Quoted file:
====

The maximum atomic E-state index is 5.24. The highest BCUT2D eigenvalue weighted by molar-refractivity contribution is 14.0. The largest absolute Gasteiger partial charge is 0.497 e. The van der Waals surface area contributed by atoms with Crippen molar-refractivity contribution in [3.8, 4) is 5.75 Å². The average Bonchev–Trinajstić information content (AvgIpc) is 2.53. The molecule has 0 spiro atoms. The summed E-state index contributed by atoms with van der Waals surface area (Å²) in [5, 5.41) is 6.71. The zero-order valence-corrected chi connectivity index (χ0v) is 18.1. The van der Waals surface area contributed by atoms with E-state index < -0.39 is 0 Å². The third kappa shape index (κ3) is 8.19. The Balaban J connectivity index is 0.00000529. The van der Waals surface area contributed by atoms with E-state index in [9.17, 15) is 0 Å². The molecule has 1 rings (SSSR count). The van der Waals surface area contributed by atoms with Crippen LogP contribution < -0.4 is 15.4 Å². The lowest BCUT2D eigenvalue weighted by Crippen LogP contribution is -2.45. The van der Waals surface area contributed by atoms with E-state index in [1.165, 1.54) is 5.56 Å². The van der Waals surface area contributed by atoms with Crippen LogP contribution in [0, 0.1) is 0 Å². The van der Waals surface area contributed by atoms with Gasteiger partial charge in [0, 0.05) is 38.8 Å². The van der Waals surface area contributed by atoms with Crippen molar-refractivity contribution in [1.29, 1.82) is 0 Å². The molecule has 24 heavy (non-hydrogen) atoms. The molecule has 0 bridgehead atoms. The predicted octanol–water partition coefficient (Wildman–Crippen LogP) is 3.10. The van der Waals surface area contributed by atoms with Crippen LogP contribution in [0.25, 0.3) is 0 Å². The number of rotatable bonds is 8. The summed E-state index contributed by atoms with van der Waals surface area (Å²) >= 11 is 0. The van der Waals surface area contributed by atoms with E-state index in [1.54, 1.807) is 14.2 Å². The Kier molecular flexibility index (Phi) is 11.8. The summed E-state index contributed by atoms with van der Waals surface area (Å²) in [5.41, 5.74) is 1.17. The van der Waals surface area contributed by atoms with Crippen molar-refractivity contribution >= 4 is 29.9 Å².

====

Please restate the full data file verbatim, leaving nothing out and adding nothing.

The maximum atomic E-state index is 5.24. The highest BCUT2D eigenvalue weighted by molar-refractivity contribution is 14.0. The largest absolute Gasteiger partial charge is 0.497 e. The van der Waals surface area contributed by atoms with Crippen molar-refractivity contribution in [3.8, 4) is 5.75 Å². The average Bonchev–Trinajstić information content (AvgIpc) is 2.53. The molecule has 0 spiro atoms. The summed E-state index contributed by atoms with van der Waals surface area (Å²) in [5, 5.41) is 6.71. The zero-order valence-corrected chi connectivity index (χ0v) is 18.1. The van der Waals surface area contributed by atoms with E-state index < -0.39 is 0 Å². The third kappa shape index (κ3) is 8.19. The Balaban J connectivity index is 0.00000529. The van der Waals surface area contributed by atoms with E-state index in [9.17, 15) is 0 Å². The molecule has 1 rings (SSSR count). The van der Waals surface area contributed by atoms with Crippen LogP contribution < -0.4 is 15.4 Å². The lowest BCUT2D eigenvalue weighted by Crippen LogP contribution is -2.45. The van der Waals surface area contributed by atoms with E-state index in [1.165, 1.54) is 5.56 Å². The van der Waals surface area contributed by atoms with Crippen LogP contribution in [0, 0.1) is 0 Å². The van der Waals surface area contributed by atoms with Gasteiger partial charge in [0, 0.05) is 38.8 Å². The van der Waals surface area contributed by atoms with Crippen molar-refractivity contribution in [1.29, 1.82) is 0 Å². The molecule has 24 heavy (non-hydrogen) atoms. The molecule has 0 bridgehead atoms. The predicted octanol–water partition coefficient (Wildman–Crippen LogP) is 3.10. The van der Waals surface area contributed by atoms with Crippen LogP contribution in [0.25, 0.3) is 0 Å². The number of rotatable bonds is 8. The summed E-state index contributed by atoms with van der Waals surface area (Å²) >= 11 is 0. The van der Waals surface area contributed by atoms with E-state index in [1.54, 1.807) is 14.2 Å². The Kier molecular flexibility index (Phi) is 11.8. The summed E-state index contributed by atoms with van der Waals surface area (Å²) in [5.41, 5.74) is 1.17. The van der Waals surface area contributed by atoms with Crippen molar-refractivity contribution >= 4 is 29.9 Å².